Shoppers can expect to pay more than twice as much for tomatoes and peppers, especially in grocery stores along the East Coast, for the next two months because Hurricane Wilma flooded fields and tore through crops in Florida.
Florida growers who choose to replant destroyed crops likely won't be able to bring their produce to market for another two months. This will cause a temporary shortage of tomatoes and peppers since the state provides more than half of the nation's fresh vegetables between the months of November and February, industry officials said Wednesday. Only California annually produces more fresh vegetables than Florida.
"As the supermarkets come to expect those tomatoes and don't get them those prices are going to rise," said Ray Gilmer, a spokesman for the Florida Fruit & Vegetable Association.
After last year's hurricanes ruined some Florida vegetable crops, the price of tomatoes went from $1.50 to $2 a pound to as much as $4 to $5 a pound. But the price didn't go back down right away, even after the Florida crop returned to normal in early January.
"Prices go up quickly but drop slowly," Gilmer said.
Wilma peeled off the corrugated steel roofs of vegetable packinghouses, and flooded tomato and pepper fields. Winds ripped off the plastic coverings of greenhouses, exposing delicate baby tomato and pepper plants to the burning rays of Florida sunshine after the storm.
"This is the worst time of the year for something like this to happen since we're just starting the season," said Pat Naughton, a customer service manager for TransGro, which has more than a dozen acres of greenhouses outside Immokalee. "This is our busiest time of the year."
Last year, Charley and three other hurricanes caused $2 billion to $3 billion in damages to crops and infrastructure. Agriculture officials said that it's too early to assess the destruction from Wilma but that it would likely be in the hundreds of millions of dollars.
Taxpayers again could be helping bail out the losses of Florida growers. Last year, the U.S. Department of Agriculture paid Florida growers about $600 million as compensation for their losses, said Terry McElroy, a spokesman for the state Department of Agriculture and Consumer Services.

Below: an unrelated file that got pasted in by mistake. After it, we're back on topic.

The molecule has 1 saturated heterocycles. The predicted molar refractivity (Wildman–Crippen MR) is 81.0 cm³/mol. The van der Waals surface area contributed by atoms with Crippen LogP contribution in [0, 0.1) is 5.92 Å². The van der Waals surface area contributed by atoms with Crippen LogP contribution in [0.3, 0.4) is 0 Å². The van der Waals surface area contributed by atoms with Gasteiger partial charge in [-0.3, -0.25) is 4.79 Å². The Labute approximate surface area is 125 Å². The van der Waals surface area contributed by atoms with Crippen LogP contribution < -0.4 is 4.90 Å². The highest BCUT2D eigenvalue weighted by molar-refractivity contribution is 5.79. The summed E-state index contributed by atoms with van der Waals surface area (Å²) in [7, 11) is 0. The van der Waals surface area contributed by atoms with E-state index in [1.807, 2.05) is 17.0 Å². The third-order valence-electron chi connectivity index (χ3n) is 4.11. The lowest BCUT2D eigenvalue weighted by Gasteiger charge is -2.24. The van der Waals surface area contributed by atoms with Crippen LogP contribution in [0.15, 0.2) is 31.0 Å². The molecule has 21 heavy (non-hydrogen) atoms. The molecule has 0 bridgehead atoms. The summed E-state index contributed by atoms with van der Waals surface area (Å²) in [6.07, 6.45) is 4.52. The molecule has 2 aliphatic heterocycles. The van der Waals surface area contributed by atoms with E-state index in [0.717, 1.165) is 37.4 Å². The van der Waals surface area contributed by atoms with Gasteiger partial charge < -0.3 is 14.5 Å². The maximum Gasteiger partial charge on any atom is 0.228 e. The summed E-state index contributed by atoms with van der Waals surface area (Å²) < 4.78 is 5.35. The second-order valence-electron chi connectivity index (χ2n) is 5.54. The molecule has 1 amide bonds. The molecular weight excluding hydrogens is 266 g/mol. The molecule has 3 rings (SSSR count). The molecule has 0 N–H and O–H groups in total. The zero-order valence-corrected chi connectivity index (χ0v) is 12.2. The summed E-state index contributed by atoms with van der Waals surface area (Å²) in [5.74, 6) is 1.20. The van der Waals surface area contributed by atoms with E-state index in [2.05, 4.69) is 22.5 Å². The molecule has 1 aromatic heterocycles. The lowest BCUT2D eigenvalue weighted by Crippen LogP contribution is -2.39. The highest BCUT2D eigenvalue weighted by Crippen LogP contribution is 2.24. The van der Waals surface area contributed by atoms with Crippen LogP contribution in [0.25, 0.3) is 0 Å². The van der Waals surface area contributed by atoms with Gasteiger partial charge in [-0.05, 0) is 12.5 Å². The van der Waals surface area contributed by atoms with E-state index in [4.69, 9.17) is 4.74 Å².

The timing for growers couldn't have been worse since many of the plants only had been in the ground since August or September. The hurricane also blew off or flooded the plastic mulch on which the beds of vegetables are planted.
Jamie Williams, an official with the Six Ls agriculture conglomerate, which grows tomatoes, peppers and eggplants in southwest Florida, said much of the company's fields south of Naples were devastated.
"It looks like everything in the ground is a loss," Williams said.
Much of the damage to the vegetable crops was expected to be caused not only by winds but by flooded fields. Vegetable plants start to perish if submerged under standing water in their fields for more than two or three days.
"The plants are drowning right now. The problem is, there's nowhere for the water to go," said John Dunckelman, associate director of the University of Florida's Southwest Florida Research and Education Center in Immokalee. "The vegetables are very sensitive. If we don't get the water out in a day or two, they're gone ... and then it's going to be quite a time before we recover."
Wilma also hit hard the sugar cane fields and warehouses around Clewiston, ornamental nurseries in Miami-Dade County and citrus trees in Hendry and Collier counties, two of the state's largest citrus producing counties. Both counties have about 130,000 acres of citrus. Preliminary reports showed that in some areas up to 15 percent of the fruit crop was blown off trees, according to the Florida Citrus Mutual, the state's lowest citrus growers group.
"Winds knocked a lot of fruit off. We're trying to assess how much," said Peter Brace, a spokesman for Tropicana Products Inc., which buys a third of Florida's orange crop.
Boyd Cruel, a soft commodities analyst with Alaron Trading, said orange juice prices in grocery stores likely won't increase in the short term but may rise if the U.S. Department of Agriculture determines there will be a smaller crop.
Growers also were concerned that Wilma may further spread citrus canker, a bacteria that can weaken citrus plants. The disease almost was eradicated last year, but 2004's hurricanes spread it to the heart of the citrus-growing regions of Florida, forcing state agriculture officials to remove or plan to remove 70,000 acres of citrus.
"We still think we can stop the disease if we stay ahead of it and try to get those trees on ground before they have a chance to spread," said Agriculture Commissioner Charlie Bronson.
The hurricane not only ruined crops but toppled infrastructure, such as the ProSource warehouse in Immokalee, where chemical and fertilizers are stored. The storm caused an estimated $500,000 in damage to the bags of fertilizer and the warehouse roof, parts of which were ripped off.
"It's the worst timing in the world," said warehouse manager Doug Raynor.